Caption

Salesforce to add 600 jobs, double presence in Atlanta

Salesforce will announce plans today to expand its Atlanta office, adding 600 jobs and doubling its presence here.

The San Francisco-based software company, which has an office in Buckhead, has annual revenue of about $10 billion.

“Atlanta and the Southeast has been an unbelievable market for us, with so many international companies, the airport, a great university system,” said Warren Wick, company executive vice president. “This is an expression of confidence in the market.”

VIDEO: More on tech jobs

The Metro Atlanta Chamber's "Backed by ATL" initiative looks to help emerging businesses create new jobs.

Recommended for you

Recommended for you

Recommended for you

Most read

  1. 1 Five things we learned from Falcons’  22-19 loss to Cowboy
  2. 2 Georgia leaders try to stem Hollywood revolt after Kemp’s win
  3. 3 Former NBA player and ex-'Real Housewives' star to divorce

Currently, the company has a range of jobs here, he said, “a little bit of everything,” including sales and marketing, technology and human resource positions.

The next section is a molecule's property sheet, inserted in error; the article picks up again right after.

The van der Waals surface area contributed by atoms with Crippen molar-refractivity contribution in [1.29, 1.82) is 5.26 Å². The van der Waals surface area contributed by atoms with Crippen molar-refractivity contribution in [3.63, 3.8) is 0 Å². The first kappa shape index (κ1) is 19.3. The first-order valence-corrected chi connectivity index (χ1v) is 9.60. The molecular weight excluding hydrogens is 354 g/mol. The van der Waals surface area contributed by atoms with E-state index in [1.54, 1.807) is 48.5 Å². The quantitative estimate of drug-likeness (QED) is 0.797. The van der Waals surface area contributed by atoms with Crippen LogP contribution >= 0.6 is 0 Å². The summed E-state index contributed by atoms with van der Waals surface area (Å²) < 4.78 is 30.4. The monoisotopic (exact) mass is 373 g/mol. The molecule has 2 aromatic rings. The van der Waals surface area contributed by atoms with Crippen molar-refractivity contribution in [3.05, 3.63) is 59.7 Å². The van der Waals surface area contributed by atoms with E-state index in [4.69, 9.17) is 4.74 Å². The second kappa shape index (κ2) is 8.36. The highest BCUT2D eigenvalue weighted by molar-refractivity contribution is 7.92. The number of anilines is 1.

Salesforce, which mainly serves businesses, specializes in “customer relationship management” software.

The Buckhead officein Atlanta Plaza, will undergo renovations on a number of floors, and employees will start moving into those spaces next year, Wick said. The company plans to “build out” a top floor to replicate the top floors of other “Salesforce Towers” in other cities, he said.

As with those other offices, the top floor would be “open space” that could be used by charities for fund-raising, he said. “We think about real estate as an expression of culture.”

That culture has already bumped up against the politics in Georgia.

Salesforce has been outspoken in support of gay rights and gay marriage.

In 2016, the company’s founder and chief executive clashed with Georgia lawmakers who were considering a bill that would permit companies to decline to provide services for same-sex couples.

Marc Benioff threatened to shift some operations and large events out of the state if the bill passed. That bill did not become law.

Benioff left Oracle to found Salesforce in 1999. He recently purchased Time magazine.

More from AJC